Please Don’t Ever Change

P1070490

When I look at this photo I want to laugh and cry and fall to my knees. I want to say to the young man planting grass, “Please, don’t ever change.”

What I actually said went something like this: “Those sticks, Ketut. Do you really expect them to grow?”

“Ya,” he replied. “Soon many.”

My only frame of reference to gardening was Minnesota. If you lopped a branch off a tree and stuck it in the ground in that climate, trust me. It absolutely would not grow.

Ketut gathered cast-off cuttings from nearby hotels and scrounged compost piles after dark. He dug up bushes from his family’s garden in the mountains near Kintamani and transplanted them here. He had a vision and the skills to manifest it. In no time the grass filled in and the stick-garden matured. There were papaya and banana trees, frangipani, and bougainvillea.

In spite of my skepticism, the plantings matured and multiplied. I added a gazebo to the once-upon-a-time stick-garden. Ketut installed electricity and a fan. Now I could have my coffee there and read or write surrounded by voluptuous tropical foliage.

It’s been five years since Ketut gathered branches and stuck them in the ground. Hundreds of plants bursting with fruit and flowers have emerged from those scant beginnings. I wonder, have I changed too? Have the seven years in Bali transformed me from the stick-garden I was when I arrived to someone fully alive?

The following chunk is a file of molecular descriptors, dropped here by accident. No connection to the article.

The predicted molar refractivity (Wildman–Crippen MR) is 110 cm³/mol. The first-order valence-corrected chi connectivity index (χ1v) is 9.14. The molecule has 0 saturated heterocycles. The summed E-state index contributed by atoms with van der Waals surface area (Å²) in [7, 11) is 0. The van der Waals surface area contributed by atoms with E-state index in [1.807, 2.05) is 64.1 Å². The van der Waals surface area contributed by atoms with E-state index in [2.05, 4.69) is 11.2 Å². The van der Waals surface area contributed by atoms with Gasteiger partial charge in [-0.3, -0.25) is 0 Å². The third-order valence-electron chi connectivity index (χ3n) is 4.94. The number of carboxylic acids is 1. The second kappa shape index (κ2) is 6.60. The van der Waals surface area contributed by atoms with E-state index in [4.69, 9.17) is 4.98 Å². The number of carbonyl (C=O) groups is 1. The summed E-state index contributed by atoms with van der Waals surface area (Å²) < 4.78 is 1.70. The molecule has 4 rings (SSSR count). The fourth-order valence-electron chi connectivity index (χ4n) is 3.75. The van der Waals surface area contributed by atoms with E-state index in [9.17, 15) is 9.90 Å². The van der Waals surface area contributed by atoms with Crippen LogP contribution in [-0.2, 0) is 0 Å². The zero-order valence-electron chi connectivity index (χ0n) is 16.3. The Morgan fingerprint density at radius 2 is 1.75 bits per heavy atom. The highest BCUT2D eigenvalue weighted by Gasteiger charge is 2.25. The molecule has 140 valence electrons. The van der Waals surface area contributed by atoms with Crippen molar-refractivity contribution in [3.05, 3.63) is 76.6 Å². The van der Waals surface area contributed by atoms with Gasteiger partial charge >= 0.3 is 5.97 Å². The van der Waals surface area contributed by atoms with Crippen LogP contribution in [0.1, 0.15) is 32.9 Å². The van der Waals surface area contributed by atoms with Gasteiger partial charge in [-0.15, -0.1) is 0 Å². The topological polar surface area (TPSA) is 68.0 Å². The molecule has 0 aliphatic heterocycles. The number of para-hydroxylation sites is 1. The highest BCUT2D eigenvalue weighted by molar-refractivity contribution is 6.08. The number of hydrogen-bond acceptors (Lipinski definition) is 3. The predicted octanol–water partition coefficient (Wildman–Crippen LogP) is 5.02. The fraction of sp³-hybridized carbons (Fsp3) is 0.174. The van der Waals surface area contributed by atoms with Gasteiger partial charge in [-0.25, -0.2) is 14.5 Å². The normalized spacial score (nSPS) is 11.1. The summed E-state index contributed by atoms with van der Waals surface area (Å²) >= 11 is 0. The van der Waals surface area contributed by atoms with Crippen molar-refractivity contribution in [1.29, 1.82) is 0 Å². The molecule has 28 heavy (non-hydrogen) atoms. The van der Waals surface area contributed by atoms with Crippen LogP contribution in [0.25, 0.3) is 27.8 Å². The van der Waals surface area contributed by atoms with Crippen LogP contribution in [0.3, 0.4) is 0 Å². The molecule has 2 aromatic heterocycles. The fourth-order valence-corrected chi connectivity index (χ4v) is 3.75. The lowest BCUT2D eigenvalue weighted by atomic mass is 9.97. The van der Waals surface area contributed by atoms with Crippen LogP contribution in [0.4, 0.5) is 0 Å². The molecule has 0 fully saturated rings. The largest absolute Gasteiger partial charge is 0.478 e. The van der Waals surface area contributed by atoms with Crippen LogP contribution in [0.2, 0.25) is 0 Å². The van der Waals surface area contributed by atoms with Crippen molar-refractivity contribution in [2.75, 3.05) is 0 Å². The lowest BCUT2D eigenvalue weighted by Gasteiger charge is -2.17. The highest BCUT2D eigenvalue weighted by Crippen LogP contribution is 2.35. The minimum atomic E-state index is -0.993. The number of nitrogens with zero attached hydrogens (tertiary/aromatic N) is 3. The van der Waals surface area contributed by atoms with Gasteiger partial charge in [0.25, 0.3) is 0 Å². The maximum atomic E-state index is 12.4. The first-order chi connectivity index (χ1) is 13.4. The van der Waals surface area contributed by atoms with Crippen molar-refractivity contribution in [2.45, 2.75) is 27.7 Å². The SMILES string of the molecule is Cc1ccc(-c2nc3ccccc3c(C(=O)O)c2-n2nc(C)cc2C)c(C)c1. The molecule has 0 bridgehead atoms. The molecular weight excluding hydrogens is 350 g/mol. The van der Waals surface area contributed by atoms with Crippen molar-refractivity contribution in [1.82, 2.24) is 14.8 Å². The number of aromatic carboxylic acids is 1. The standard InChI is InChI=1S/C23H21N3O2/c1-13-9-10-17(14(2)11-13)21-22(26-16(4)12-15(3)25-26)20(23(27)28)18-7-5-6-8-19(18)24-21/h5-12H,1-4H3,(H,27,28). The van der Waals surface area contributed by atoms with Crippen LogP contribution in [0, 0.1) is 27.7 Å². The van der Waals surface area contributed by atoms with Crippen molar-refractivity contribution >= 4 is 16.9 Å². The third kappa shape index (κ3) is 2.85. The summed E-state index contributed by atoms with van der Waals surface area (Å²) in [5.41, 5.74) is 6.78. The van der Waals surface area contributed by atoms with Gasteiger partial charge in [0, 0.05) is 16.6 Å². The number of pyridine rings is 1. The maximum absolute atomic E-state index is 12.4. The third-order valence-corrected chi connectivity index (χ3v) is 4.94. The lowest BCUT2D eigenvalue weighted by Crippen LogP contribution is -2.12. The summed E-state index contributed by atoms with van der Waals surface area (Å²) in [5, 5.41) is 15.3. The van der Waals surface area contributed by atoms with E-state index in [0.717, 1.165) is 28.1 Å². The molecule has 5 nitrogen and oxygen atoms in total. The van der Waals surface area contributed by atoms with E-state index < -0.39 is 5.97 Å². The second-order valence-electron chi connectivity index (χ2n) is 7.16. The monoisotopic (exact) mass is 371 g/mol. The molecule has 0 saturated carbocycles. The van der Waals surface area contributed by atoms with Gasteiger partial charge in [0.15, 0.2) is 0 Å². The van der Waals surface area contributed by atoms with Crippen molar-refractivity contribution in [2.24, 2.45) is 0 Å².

I have more close friends, more visitors, more invitations, and more commitments than ever before. I’ve learned a foreign language, written two novels and a memoir, and had many articles published. I’ve leased land, built a house, and explored the mountains and coastlines of the island on the back of Ketut’s motorbike. I’ve held Writing for Self-Discovery workshops and my blog has brought others to Bali to imagine their own possibilities.

But what about self-discovery, the reason I began this writing journey in the first place? I had to dig for those answers and when I did I found I’ve become more honest. I’m willing to be seen hanging out my dirty laundry. I’m prepared to be disliked rather than sacrifice who I am. My list was revealing.

  • I let go of perfect – horns fit me better than haloes
  • I know things – it’s okay to be smart, intuitive and right
  • I’m worthy of love – self-love is essential, not selfish
  • I’ve developed a sense of humor – dry and warped but it works
  • I thrive in tropical heat – with an ice-cold mug of Bintang
  • I’m a creature of habit – don’t mess with my routine
  • I’m courageous – but definitely not fearless
  • I’ve become transparent – see my shadow? It’s really dark!
  • I need privacy – especially in the morning
  • I feared loneliness – it didn’t happen
  • I can manage unconditional love – but not marriage

And Ketut? The young man I hoped would never change? His smile is broader, his laughter even more infectious. He’s incapable of malice. His kindness is immeasurable.

Everything changes, but some things just get better.

Advertisements

Seismic Shifts

For those of us devoted to inner work we are aware when we’re in the middle of something big.